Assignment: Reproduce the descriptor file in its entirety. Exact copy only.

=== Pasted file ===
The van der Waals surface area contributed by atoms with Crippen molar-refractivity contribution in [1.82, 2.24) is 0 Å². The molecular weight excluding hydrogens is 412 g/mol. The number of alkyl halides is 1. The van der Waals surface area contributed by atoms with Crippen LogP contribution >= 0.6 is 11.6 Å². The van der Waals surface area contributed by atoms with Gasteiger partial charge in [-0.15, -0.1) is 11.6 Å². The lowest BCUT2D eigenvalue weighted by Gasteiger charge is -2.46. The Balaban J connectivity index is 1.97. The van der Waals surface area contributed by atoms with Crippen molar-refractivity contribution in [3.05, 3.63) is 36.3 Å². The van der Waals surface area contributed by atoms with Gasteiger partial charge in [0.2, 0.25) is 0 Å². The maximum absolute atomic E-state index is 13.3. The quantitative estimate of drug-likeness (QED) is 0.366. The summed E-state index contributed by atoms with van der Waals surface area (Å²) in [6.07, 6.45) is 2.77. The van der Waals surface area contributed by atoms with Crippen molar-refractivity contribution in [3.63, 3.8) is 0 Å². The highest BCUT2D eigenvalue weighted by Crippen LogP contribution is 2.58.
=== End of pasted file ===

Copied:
The van der Waals surface area contributed by atoms with Crippen molar-refractivity contribution in [1.82, 2.24) is 0 Å². The molecular weight excluding hydrogens is 412 g/mol. The number of alkyl halides is 1. The van der Waals surface area contributed by atoms with Crippen LogP contribution >= 0.6 is 11.6 Å². The van der Waals surface area contributed by atoms with Gasteiger partial charge in [-0.15, -0.1) is 11.6 Å². The lowest BCUT2D eigenvalue weighted by Gasteiger charge is -2.46. The Balaban J connectivity index is 1.97. The van der Waals surface area contributed by atoms with Crippen molar-refractivity contribution in [3.05, 3.63) is 36.3 Å². The van der Waals surface area contributed by atoms with Gasteiger partial charge in [0.2, 0.25) is 0 Å². The maximum absolute atomic E-state index is 13.3. The quantitative estimate of drug-likeness (QED) is 0.366. The summed E-state index contributed by atoms with van der Waals surface area (Å²) in [6.07, 6.45) is 2.77. The van der Waals surface area contributed by atoms with Crippen molar-refractivity contribution in [3.63, 3.8) is 0 Å². The highest BCUT2D eigenvalue weighted by Crippen LogP contribution is 2.58.